I had a proposition. I’d readied my pitch to the surgeons at the Steadman Clinic in Vail, where, by the way, I’ve received hands-down the best medical treatment in my storied surgical career, from the people in the lobby to the nurses and assistants to the surgeons. Don’t know how they do it, but they do. This was two-plus weeks ago, and Dr. Hackett was about to trim my torn knee meniscus, while Dr. Clanton was about to remove a good chunk of the hardware store in my lower leg and clean-out scar tissue, bone spurs, and other such nastiness. Made sense to do ‘em at the same time, since it’s all on the same leg and the recoveries are similar. Plus, I’m not quite back to climbing yet from my massive shoulder surgery in December, and so we’d time it all just right – next week, I’ll start walking again (been on crutches for this short time since the surgeries), and in a couple of weeks I’ll start climbing again. Perfect. Rehab is coming along phenomenally well – if I do one thing well in life, besides fucking myself up, I do rehab.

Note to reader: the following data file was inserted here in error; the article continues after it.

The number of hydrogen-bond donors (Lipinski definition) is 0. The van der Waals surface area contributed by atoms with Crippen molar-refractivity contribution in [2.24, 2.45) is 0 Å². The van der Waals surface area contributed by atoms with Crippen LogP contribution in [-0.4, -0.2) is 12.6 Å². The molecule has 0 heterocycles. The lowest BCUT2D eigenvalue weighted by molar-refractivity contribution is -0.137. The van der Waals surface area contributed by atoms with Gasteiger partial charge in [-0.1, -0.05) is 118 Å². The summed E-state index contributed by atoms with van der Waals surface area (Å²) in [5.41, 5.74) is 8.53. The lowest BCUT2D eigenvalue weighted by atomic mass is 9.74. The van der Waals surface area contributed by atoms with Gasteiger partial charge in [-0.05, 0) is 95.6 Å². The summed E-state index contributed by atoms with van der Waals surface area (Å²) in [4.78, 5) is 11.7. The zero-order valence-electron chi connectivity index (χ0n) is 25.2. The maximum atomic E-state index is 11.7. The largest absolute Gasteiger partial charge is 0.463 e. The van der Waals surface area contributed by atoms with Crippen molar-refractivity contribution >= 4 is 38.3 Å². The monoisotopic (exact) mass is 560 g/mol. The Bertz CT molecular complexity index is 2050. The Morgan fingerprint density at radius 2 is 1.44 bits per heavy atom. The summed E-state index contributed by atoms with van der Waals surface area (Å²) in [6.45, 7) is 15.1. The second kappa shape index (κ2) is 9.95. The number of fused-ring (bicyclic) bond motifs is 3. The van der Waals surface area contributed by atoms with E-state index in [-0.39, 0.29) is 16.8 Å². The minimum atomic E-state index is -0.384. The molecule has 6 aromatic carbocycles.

This recent round made six surgeries in just over a year. Enough. Anyway, one of the super cool things they were doing is a new-ish treatment called mesenchymal stem cell transplant. Something like that. They’d go into my hip with a syringe (after I was asleep) and extract stem cells from my bone marrow, and, after doing some centrifuge-like procedure, inject them into the then-empty screw holes in my leg and the damaged cartilage in my cankle. Apparently these stem cells show great promise to speed recovery and maybe even grow new cartilage where it typically doesn’t regenerate. The stem cells take on the characteristics of the targeted cells, as I understand it, and can thus repair damaged tissue.
So I got to thinking.
“Hey doc,” I said to Clanton before they put me under, “I know this probably isn’t an approved use, but I got a twenty with your name on it if you take some of those stem cells and inject ‘em into my brain.” Everybody in the room laughed. They thought I was joking. I lowered my voice to a whisper: “OK, make it fifty.”
Then they put me to sleep.